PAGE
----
On Friday 21st May 12-2.15pm I will be part of Live Weekends: Futures and Pasts at the ICA, curated by Tim Etchells with Ant Hampton and Lois Keidan. I will be taking part in a discussion on pedagogy, performance and feminism, curated by Mary Paterson in the “Some of the Pasts” strand of the event, which the ICA website describes as follows:
Over three days the gallery is transformed as the site of an ongoing investigation on the power of performance, as a succession of invited artists, curators and writers linked to the field frame investigations on the exuberant and influential past of the form. Audiences can arrive anytime, stay, leave and return at any point. Conversations, interviews, slideshows, mini-performances, video-screenings and all kinds of playful hybrid interventions unfold in the gallery as different perspectives on the archive are explored. Personal recollections sit next to attempts at authoritative time lines, inexplicable images and sounds sit next to narratives and interactions of different kinds.
Mary’s shift will begin with a screening of the Performance Saga interview with Martha Rosler, before opening into a discussion with Sonia Dermience, Martin Hargreaves, Rachel Lois Clapham, and Theron Schmidt around themes and questions arising from the film. As Mary writes in brief for the session:
How is performance different to its documentation? How can you communicate about past performances? What is it about performance, that you might want to communicate? How do artists and artworks become present to audiences in the future? What roles can an artist/ art practice play in creating knowledge about the past? What kind of framework do you need in order to understand the past?
What role does writing have in taking control of the debate? What are the different relationships between performance, documentation, and different kinds of public?
My own contribution to the event is currently entitled A CURRICULUM OUT OF A CONVERSATION. I will be writing throughout the film and discussions, working towards a piece of writing that explores a boundary between documentation and curriculum.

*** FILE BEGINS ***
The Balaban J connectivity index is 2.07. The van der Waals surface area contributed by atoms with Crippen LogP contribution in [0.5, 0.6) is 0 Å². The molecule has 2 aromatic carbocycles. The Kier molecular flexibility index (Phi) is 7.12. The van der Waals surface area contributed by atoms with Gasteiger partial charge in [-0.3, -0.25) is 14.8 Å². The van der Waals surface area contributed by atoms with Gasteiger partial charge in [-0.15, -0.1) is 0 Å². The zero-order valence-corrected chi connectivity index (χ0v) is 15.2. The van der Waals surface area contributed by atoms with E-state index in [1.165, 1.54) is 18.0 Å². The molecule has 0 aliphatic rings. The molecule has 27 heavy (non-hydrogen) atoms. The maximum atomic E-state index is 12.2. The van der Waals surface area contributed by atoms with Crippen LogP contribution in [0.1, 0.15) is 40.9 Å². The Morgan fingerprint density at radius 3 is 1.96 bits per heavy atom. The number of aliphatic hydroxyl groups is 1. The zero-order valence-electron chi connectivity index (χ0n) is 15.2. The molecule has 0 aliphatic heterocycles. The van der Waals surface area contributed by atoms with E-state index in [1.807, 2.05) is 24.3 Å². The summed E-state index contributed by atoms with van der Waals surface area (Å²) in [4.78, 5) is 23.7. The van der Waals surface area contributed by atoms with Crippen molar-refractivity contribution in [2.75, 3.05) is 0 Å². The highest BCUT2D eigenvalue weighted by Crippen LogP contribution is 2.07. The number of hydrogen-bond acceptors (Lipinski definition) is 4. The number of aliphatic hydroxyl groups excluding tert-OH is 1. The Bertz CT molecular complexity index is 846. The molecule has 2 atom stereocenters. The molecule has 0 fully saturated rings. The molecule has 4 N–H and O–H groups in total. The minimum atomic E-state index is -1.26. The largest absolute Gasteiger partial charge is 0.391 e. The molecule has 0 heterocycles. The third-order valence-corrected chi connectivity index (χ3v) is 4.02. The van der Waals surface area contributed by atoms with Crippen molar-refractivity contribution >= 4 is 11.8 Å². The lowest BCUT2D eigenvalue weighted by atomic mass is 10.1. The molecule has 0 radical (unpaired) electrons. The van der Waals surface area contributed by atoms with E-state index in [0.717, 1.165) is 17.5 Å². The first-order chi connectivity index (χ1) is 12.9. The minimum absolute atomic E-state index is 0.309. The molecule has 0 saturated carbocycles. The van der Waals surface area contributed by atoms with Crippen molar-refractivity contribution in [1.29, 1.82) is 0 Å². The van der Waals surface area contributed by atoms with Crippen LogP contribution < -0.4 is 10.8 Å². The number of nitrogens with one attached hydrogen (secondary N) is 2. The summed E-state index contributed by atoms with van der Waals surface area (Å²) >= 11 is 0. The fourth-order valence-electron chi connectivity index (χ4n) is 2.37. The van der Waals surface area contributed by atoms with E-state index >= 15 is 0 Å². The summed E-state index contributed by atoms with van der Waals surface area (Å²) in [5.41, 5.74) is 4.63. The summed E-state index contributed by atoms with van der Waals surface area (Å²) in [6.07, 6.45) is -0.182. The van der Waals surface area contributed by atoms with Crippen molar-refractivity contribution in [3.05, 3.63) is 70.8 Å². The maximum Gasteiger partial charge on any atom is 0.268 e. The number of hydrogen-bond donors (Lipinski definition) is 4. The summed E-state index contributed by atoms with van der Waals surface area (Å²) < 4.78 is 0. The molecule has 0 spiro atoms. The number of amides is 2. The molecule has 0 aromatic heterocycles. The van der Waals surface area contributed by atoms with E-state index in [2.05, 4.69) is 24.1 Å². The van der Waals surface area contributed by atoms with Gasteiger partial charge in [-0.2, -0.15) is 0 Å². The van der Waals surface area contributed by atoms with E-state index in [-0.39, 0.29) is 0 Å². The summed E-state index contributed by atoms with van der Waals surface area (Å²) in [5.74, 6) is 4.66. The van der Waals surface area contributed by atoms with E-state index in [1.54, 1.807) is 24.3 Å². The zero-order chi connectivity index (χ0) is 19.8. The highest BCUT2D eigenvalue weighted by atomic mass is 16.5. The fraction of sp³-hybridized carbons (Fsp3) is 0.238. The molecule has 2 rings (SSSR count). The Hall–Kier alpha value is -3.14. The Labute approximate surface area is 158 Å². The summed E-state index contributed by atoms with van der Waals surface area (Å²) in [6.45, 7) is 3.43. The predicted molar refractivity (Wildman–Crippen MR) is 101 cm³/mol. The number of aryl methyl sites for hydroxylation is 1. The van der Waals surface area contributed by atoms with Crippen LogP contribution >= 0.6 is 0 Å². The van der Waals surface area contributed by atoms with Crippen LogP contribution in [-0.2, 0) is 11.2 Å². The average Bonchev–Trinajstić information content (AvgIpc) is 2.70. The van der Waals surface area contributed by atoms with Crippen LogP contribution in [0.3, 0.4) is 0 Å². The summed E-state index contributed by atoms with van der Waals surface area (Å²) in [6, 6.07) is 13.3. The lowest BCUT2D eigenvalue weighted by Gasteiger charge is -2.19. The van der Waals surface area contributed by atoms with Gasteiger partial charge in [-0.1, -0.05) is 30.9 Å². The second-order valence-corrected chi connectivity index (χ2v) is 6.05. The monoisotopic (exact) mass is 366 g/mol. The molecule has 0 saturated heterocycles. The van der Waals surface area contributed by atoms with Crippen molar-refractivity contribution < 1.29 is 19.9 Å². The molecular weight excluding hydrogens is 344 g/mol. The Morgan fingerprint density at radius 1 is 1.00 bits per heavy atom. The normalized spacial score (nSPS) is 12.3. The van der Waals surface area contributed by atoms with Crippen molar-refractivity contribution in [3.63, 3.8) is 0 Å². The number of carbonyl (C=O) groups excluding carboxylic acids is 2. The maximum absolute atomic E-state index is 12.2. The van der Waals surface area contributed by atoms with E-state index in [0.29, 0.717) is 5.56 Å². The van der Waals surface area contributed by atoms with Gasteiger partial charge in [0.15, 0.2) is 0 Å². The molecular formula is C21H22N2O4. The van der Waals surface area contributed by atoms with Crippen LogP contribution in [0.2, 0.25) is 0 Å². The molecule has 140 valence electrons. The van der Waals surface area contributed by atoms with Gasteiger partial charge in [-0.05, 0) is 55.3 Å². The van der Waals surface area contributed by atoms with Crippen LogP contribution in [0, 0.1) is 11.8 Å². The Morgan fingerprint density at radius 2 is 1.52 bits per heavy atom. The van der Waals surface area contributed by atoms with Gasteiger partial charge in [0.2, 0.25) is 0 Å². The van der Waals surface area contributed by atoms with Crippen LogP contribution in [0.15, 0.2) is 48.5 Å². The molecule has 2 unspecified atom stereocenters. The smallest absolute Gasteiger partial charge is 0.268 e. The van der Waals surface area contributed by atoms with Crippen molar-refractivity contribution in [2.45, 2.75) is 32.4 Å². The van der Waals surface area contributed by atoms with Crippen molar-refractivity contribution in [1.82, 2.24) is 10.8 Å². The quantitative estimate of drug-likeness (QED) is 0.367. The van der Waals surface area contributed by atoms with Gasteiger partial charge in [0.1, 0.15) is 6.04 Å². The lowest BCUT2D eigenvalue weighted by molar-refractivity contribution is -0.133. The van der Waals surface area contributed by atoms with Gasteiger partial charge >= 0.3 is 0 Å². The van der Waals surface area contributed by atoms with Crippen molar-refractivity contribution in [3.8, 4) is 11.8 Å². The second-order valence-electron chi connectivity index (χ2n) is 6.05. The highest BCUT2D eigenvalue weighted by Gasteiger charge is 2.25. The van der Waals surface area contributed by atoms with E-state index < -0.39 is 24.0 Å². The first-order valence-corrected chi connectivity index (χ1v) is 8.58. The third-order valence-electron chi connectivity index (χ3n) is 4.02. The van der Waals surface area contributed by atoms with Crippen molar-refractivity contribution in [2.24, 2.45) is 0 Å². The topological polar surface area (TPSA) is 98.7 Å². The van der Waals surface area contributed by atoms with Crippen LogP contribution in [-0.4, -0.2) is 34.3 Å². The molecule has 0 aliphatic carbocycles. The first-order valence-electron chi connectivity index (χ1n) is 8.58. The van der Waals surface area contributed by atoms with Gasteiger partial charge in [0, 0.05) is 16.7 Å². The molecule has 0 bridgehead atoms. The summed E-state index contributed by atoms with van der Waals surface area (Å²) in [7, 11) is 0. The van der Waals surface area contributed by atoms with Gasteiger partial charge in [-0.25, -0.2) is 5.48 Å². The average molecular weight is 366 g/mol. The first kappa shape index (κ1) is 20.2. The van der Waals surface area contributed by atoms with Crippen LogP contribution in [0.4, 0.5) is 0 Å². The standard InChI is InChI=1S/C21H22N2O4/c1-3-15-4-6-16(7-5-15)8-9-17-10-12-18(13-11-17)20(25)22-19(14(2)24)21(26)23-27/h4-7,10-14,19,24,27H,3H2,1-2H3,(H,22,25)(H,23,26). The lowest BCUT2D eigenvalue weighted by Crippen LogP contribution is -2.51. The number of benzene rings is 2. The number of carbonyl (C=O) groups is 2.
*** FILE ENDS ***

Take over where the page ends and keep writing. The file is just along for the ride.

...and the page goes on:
The eventual text aims to give a sense of what was seen and said, but by presenting the material orientated to the future rather than – maybe as well as – the past or present. It will be a programme of study/ attitude/ stance (words subject to change).
This gives the session a written legacy, but maybe not what anyone intended. The writing may turn out to be at odds with or in contestation with the original event and its participants. It could include space for later re-workings or be defiant in its singularity (or some combination). I will navigate this boundary of the event for its own sake, and the event as material for something else.
Several sources have been formative in thinking through this project. The first is the notion – in the writings, of, say, Charles R. Garoian – that performance and live art (and experimental writing practices) involve methods and attitudes equivalent to radical pedagogies of, for example, Paulo Freire and Ivan Illich. Is this true? It’s certainly an assumption I’ve felt underpinning much of the work documented on this site. I would like this piece of writing to test this proposition.
The second starting point is an art-writing practice of talking, and I have been thinking through the work of John Cage and David Antin, as well as (since I saw the film yesterday) American: The Bill Hicks Story.
These – in very different ways – structured, planned, and improvised practices of talking, are of course different from how I imagine the discussions on Friday will unfold. But they unfold questions about the prompt for speech, what kind of thought it enables, and how that speech is represented (if it is) on the page. I am looking to explore these further through A CURRICULUM FOR A CONVERSATION.
A THOUGHT: Conversation – and conversation worked into writing – appears suitable for a radical pedagogy/ curriculum, because it unfolds around and about a subject, rather than pretending to define something. It does not package information that is exchanged like money for goods, but offers a model accomodating of what David Graeber has written of Bourdieu and Vygotsky:
Bourdieu has long drawn attention to the fact that – always a matter of frustration to anthropologists – a truly artful social actor is almost guaranteed not to be able to offer a clear explanation of the principles underlying her own artistry.
According to the Godelian/Piagetian perspective, it is easy to see why this should be. The logical level on which one is operating is always at least one level higher than that which one can explain or understand – what the Russian psychologist Vygotsky referred to as the ‘proximal level of development.’
Charles R. Garoian, Performing Pedagogy: Toward an Art of Politics (State University of New York Press, 1999).
Joan Retallack and Juliana Spahr, eds. Poetry and Pedagogy: The Challenge of the Contemporary (Palgrave Macmillian, 2006).